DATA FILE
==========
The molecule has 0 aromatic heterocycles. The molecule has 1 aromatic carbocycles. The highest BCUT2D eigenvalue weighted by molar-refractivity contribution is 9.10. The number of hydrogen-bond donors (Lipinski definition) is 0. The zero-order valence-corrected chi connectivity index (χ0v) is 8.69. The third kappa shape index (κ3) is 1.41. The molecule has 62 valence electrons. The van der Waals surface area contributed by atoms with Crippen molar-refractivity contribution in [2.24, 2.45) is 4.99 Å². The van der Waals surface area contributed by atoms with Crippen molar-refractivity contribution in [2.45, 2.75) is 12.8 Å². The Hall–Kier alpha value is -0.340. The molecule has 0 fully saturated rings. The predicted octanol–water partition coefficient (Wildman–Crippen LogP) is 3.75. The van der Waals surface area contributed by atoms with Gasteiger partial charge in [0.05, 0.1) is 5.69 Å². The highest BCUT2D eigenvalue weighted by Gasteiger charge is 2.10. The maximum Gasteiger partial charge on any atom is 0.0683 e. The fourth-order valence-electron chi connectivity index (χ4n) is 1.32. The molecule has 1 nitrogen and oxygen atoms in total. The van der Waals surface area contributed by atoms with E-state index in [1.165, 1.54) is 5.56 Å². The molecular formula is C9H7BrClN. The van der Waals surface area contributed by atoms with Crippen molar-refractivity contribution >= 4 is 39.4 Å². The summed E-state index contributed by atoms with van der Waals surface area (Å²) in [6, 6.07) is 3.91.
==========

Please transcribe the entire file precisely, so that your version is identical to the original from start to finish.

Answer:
The molecule has 0 aromatic heterocycles. The molecule has 1 aromatic carbocycles. The highest BCUT2D eigenvalue weighted by molar-refractivity contribution is 9.10. The number of hydrogen-bond donors (Lipinski definition) is 0. The zero-order valence-corrected chi connectivity index (χ0v) is 8.69. The third kappa shape index (κ3) is 1.41. The molecule has 62 valence electrons. The van der Waals surface area contributed by atoms with Crippen molar-refractivity contribution in [2.24, 2.45) is 4.99 Å². The van der Waals surface area contributed by atoms with Crippen molar-refractivity contribution in [2.45, 2.75) is 12.8 Å². The Hall–Kier alpha value is -0.340. The molecule has 0 fully saturated rings. The predicted octanol–water partition coefficient (Wildman–Crippen LogP) is 3.75. The van der Waals surface area contributed by atoms with Gasteiger partial charge in [0.05, 0.1) is 5.69 Å². The highest BCUT2D eigenvalue weighted by Gasteiger charge is 2.10. The maximum Gasteiger partial charge on any atom is 0.0683 e. The fourth-order valence-electron chi connectivity index (χ4n) is 1.32. The molecule has 1 nitrogen and oxygen atoms in total. The van der Waals surface area contributed by atoms with E-state index in [1.165, 1.54) is 5.56 Å². The molecular formula is C9H7BrClN. The van der Waals surface area contributed by atoms with Crippen molar-refractivity contribution >= 4 is 39.4 Å². The summed E-state index contributed by atoms with van der Waals surface area (Å²) in [6, 6.07) is 3.91.